The mechanized violence in Steamboy makes it innapropriate for younger audiences. However, tween and teens interested in the steampunk genre will love this movie.

Several boys I know have embraced books about airship adventure like Airborn by Kenneth Oppel and Leviathan by Scott Westerfeld. Steamboy, set in Victorian England, is cut from the same cloth and is filled with magically advanced steam-based technology and fantastic machines that clank and rattle through an exciting tale of one family's struggle to come to terms with genius and madness.

Last Exile (TV 2003)

Recommended age: 13 and up

Last Exile is sort of steampunk but not really. Anachronistic elements like Napoleonic uniforms are mixed in with interwar German aircraft in an epic story where a character might be a crewman on a ship one day and heir to the imperial throne the next.

This is another one that will likely appeal mostly to boys but the compelling art direction and many hidden historical references make this series a standout among a vast field of television science fiction anime.

Grave of the Fireflies (1988)

Recommended age: 13 and up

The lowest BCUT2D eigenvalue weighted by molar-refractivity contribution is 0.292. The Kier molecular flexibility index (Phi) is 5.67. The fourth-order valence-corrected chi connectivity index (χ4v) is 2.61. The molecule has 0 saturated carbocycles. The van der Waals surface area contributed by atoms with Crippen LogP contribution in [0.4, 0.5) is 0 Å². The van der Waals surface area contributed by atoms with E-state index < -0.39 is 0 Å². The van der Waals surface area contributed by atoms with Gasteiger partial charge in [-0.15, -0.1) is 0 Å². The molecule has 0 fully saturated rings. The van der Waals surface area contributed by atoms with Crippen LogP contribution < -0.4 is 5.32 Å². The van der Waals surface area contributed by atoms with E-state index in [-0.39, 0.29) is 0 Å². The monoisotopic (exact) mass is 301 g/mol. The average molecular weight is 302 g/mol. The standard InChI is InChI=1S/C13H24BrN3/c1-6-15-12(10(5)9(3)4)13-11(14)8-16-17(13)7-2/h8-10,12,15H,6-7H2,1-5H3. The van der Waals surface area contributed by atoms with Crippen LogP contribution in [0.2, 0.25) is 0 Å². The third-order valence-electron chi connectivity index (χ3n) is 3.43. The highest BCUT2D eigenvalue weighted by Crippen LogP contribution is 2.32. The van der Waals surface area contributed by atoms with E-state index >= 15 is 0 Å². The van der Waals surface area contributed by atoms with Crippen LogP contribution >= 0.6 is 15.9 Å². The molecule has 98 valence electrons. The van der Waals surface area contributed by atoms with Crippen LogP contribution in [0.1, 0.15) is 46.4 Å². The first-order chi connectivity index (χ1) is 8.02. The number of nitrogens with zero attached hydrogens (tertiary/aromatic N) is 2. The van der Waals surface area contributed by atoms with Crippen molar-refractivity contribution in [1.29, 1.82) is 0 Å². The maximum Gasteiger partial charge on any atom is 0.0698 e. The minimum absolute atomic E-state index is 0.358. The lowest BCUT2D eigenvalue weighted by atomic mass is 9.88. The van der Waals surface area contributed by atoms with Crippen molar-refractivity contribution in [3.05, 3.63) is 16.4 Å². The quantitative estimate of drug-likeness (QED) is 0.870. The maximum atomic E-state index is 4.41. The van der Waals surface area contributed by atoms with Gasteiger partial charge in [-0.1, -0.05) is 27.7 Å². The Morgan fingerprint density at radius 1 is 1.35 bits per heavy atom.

Grave of the Fireflies was written and directed by Isao Takahata, Hayao Miyazaki's partner in Studio Ghibli. I'm including it on this list because, as a film from Miyazaki's studio and, honestly, one of the greatest anime ever created, there's a good chance you'll come across it sooner or later. If you do, I just want to provide this caveat:

Saddest. Cartoon. Ever.

A lot of reviews of Grave of the Fireflies include this phrase, partly because it's fun to write, and partly because it is absolutely true. It's the story of a 14-year-old boy and his younger sister trying to survive in a firebombed Kobe in the final days of World War II. It's also one of the most effective anti-war movies ever made.

*Evangelion, or Eva for serious fans, is rated Mature or 17+ by most rating systems and is not appropriate for the younger audience this list is aimed at.

Share this article with your friends!

Leave a Comment